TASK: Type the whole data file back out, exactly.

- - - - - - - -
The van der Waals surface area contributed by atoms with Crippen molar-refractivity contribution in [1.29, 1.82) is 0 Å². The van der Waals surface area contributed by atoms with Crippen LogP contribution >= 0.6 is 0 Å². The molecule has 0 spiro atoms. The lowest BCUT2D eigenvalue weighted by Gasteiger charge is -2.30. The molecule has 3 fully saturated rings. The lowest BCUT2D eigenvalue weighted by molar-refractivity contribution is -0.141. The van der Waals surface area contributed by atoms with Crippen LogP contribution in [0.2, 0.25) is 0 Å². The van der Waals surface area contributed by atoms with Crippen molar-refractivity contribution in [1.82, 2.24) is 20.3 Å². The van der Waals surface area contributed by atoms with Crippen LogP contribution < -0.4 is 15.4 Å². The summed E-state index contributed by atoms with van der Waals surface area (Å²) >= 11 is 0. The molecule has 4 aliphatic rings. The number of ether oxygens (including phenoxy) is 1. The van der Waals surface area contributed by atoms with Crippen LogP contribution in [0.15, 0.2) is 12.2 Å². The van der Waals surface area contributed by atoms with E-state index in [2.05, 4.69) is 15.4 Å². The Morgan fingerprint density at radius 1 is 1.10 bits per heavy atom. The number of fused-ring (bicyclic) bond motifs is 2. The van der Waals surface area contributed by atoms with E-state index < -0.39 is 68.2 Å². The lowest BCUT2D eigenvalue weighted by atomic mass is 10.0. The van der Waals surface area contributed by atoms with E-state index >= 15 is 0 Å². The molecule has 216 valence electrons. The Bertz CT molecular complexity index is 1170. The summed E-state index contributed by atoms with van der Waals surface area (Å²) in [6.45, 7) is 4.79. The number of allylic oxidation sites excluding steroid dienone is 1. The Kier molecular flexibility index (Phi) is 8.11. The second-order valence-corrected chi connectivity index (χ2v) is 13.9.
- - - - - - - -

The van der Waals surface area contributed by atoms with Crippen molar-refractivity contribution in [1.29, 1.82) is 0 Å². The van der Waals surface area contributed by atoms with Crippen LogP contribution >= 0.6 is 0 Å². The molecule has 0 spiro atoms. The lowest BCUT2D eigenvalue weighted by Gasteiger charge is -2.30. The molecule has 3 fully saturated rings. The lowest BCUT2D eigenvalue weighted by molar-refractivity contribution is -0.141. The van der Waals surface area contributed by atoms with Crippen LogP contribution in [0.2, 0.25) is 0 Å². The van der Waals surface area contributed by atoms with Crippen molar-refractivity contribution in [1.82, 2.24) is 20.3 Å². The van der Waals surface area contributed by atoms with Crippen LogP contribution < -0.4 is 15.4 Å². The summed E-state index contributed by atoms with van der Waals surface area (Å²) >= 11 is 0. The molecule has 4 aliphatic rings. The number of ether oxygens (including phenoxy) is 1. The van der Waals surface area contributed by atoms with Crippen LogP contribution in [0.15, 0.2) is 12.2 Å². The van der Waals surface area contributed by atoms with E-state index in [2.05, 4.69) is 15.4 Å². The Morgan fingerprint density at radius 1 is 1.10 bits per heavy atom. The number of fused-ring (bicyclic) bond motifs is 2. The van der Waals surface area contributed by atoms with E-state index < -0.39 is 68.2 Å². The lowest BCUT2D eigenvalue weighted by atomic mass is 10.0. The van der Waals surface area contributed by atoms with E-state index >= 15 is 0 Å². The molecule has 216 valence electrons. The Bertz CT molecular complexity index is 1170. The summed E-state index contributed by atoms with van der Waals surface area (Å²) in [6.45, 7) is 4.79. The number of allylic oxidation sites excluding steroid dienone is 1. The Kier molecular flexibility index (Phi) is 8.11. The second-order valence-corrected chi connectivity index (χ2v) is 13.9.